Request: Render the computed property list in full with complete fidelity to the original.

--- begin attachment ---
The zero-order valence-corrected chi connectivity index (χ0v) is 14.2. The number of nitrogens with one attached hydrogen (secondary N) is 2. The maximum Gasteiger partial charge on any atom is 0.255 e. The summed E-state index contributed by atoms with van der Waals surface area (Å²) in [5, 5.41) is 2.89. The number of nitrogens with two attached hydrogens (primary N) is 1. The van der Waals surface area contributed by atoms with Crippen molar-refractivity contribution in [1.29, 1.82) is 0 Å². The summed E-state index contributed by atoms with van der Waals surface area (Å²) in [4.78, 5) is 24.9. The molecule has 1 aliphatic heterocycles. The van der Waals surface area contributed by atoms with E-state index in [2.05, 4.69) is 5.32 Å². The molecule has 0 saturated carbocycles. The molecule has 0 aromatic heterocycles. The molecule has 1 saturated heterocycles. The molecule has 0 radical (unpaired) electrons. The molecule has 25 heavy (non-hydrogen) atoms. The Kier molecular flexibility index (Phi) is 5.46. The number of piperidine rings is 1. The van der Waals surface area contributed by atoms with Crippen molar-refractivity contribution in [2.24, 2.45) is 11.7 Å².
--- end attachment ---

The zero-order valence-corrected chi connectivity index (χ0v) is 14.2. The number of nitrogens with one attached hydrogen (secondary N) is 2. The maximum Gasteiger partial charge on any atom is 0.255 e. The summed E-state index contributed by atoms with van der Waals surface area (Å²) in [5, 5.41) is 2.89. The number of nitrogens with two attached hydrogens (primary N) is 1. The van der Waals surface area contributed by atoms with Crippen molar-refractivity contribution in [1.29, 1.82) is 0 Å². The summed E-state index contributed by atoms with van der Waals surface area (Å²) in [4.78, 5) is 24.9. The molecule has 1 aliphatic heterocycles. The van der Waals surface area contributed by atoms with E-state index in [2.05, 4.69) is 5.32 Å². The molecule has 0 saturated carbocycles. The molecule has 0 aromatic heterocycles. The molecule has 1 saturated heterocycles. The molecule has 0 radical (unpaired) electrons. The molecule has 25 heavy (non-hydrogen) atoms. The Kier molecular flexibility index (Phi) is 5.46. The number of piperidine rings is 1. The van der Waals surface area contributed by atoms with Crippen molar-refractivity contribution in [2.24, 2.45) is 11.7 Å².